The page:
Sunday, August 7, 2011

Apsical Precession & the Length of Summer

Apsidal precession causes small changes in the length of Summer as the images below show. The plot gives the number of days of from the Vernal Equinox to the Autumnal Equinox as a function of the angle of perhelion from the Winter Solstice. The result is a peak-to-peak variation of about 8 days.

This is only a 2% change but could have a greater affect at higher latitudes where thermal cycling is the greatest.

If the perihelion is at midsummer one might expect a slightly greater intensity of solar radiation since the Earth would be closer to the Sun at this time of year. Winters in the Northern Hemisphere may on average be slightly milder at this time than at other times in the 21,000 year apsidal precession cycle. The apsidal precession is barely noticeable since it is masked by the shifts caused by a leap day every four years. It takes on average about 57.5 years for the date of perihelion to move one day backwards in the year so it may be just noticeable within the span of a lifetime.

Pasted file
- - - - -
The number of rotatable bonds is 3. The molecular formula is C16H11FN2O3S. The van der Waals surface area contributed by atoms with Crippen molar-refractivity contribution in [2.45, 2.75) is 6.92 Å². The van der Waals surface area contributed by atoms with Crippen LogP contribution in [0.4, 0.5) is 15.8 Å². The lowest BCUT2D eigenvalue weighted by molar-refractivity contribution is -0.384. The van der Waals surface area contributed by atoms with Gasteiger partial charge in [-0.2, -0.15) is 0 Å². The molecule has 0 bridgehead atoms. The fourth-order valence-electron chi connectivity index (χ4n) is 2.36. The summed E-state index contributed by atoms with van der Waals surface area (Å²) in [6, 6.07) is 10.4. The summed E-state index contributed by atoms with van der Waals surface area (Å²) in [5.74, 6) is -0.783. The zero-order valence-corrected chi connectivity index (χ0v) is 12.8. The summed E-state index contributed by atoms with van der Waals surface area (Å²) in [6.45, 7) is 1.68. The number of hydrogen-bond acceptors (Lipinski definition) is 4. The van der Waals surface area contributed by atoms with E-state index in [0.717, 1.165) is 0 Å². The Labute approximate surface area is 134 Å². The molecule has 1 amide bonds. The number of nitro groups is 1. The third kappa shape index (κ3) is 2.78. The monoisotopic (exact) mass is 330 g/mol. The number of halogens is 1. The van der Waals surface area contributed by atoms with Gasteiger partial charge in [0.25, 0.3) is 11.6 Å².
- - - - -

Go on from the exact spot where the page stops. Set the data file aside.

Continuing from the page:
No comments: